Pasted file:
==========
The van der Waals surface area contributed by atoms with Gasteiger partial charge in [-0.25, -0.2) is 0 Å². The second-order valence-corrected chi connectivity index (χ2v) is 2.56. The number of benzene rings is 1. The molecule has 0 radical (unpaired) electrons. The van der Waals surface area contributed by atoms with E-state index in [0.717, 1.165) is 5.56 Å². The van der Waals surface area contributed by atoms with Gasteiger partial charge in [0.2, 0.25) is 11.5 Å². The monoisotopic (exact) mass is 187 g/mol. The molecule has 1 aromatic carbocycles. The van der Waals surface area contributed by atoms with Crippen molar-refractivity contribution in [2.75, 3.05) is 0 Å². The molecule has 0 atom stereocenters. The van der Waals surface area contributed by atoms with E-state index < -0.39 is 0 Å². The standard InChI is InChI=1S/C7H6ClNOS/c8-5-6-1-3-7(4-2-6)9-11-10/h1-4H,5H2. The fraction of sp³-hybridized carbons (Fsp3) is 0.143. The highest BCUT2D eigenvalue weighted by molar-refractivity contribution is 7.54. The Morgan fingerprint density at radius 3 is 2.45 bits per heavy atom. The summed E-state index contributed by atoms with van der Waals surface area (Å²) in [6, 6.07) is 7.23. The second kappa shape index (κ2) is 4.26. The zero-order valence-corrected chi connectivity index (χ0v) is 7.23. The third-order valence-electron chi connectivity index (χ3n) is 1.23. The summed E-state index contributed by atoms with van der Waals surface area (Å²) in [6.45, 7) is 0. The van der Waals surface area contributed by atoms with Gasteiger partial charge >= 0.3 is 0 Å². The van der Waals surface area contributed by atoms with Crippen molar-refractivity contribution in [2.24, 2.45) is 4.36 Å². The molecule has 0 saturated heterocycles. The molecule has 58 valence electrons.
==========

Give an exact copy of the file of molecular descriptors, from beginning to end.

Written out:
The van der Waals surface area contributed by atoms with Gasteiger partial charge in [-0.25, -0.2) is 0 Å². The second-order valence-corrected chi connectivity index (χ2v) is 2.56. The number of benzene rings is 1. The molecule has 0 radical (unpaired) electrons. The van der Waals surface area contributed by atoms with E-state index in [0.717, 1.165) is 5.56 Å². The van der Waals surface area contributed by atoms with Gasteiger partial charge in [0.2, 0.25) is 11.5 Å². The monoisotopic (exact) mass is 187 g/mol. The molecule has 1 aromatic carbocycles. The van der Waals surface area contributed by atoms with Crippen molar-refractivity contribution in [2.75, 3.05) is 0 Å². The molecule has 0 atom stereocenters. The van der Waals surface area contributed by atoms with E-state index < -0.39 is 0 Å². The standard InChI is InChI=1S/C7H6ClNOS/c8-5-6-1-3-7(4-2-6)9-11-10/h1-4H,5H2. The fraction of sp³-hybridized carbons (Fsp3) is 0.143. The highest BCUT2D eigenvalue weighted by molar-refractivity contribution is 7.54. The Morgan fingerprint density at radius 3 is 2.45 bits per heavy atom. The summed E-state index contributed by atoms with van der Waals surface area (Å²) in [6, 6.07) is 7.23. The second kappa shape index (κ2) is 4.26. The zero-order valence-corrected chi connectivity index (χ0v) is 7.23. The third-order valence-electron chi connectivity index (χ3n) is 1.23. The summed E-state index contributed by atoms with van der Waals surface area (Å²) in [6.45, 7) is 0. The van der Waals surface area contributed by atoms with Gasteiger partial charge >= 0.3 is 0 Å². The van der Waals surface area contributed by atoms with Crippen molar-refractivity contribution in [2.24, 2.45) is 4.36 Å². The molecule has 0 saturated heterocycles. The molecule has 58 valence electrons.